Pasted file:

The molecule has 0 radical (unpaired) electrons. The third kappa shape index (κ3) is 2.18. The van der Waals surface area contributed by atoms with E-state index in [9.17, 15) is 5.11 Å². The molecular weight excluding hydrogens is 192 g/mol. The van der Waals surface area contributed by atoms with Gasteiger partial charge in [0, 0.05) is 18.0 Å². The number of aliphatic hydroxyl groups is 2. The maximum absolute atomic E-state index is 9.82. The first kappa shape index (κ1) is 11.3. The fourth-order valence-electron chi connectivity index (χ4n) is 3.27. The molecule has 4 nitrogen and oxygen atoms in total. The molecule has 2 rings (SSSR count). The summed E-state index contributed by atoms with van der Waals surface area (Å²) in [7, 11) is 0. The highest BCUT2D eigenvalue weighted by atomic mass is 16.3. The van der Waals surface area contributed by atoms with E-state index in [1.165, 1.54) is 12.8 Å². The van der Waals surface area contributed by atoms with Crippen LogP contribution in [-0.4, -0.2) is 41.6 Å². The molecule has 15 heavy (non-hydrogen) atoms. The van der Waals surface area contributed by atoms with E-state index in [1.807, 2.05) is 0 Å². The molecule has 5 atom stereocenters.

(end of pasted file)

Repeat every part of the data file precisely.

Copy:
The molecule has 0 radical (unpaired) electrons. The third kappa shape index (κ3) is 2.18. The van der Waals surface area contributed by atoms with E-state index in [9.17, 15) is 5.11 Å². The molecular weight excluding hydrogens is 192 g/mol. The van der Waals surface area contributed by atoms with Gasteiger partial charge in [0, 0.05) is 18.0 Å². The number of aliphatic hydroxyl groups is 2. The maximum absolute atomic E-state index is 9.82. The first kappa shape index (κ1) is 11.3. The fourth-order valence-electron chi connectivity index (χ4n) is 3.27. The molecule has 4 nitrogen and oxygen atoms in total. The molecule has 2 rings (SSSR count). The summed E-state index contributed by atoms with van der Waals surface area (Å²) in [7, 11) is 0. The highest BCUT2D eigenvalue weighted by atomic mass is 16.3. The van der Waals surface area contributed by atoms with E-state index in [1.165, 1.54) is 12.8 Å². The van der Waals surface area contributed by atoms with Crippen LogP contribution in [-0.4, -0.2) is 41.6 Å². The molecule has 15 heavy (non-hydrogen) atoms. The van der Waals surface area contributed by atoms with E-state index in [1.807, 2.05) is 0 Å². The molecule has 5 atom stereocenters.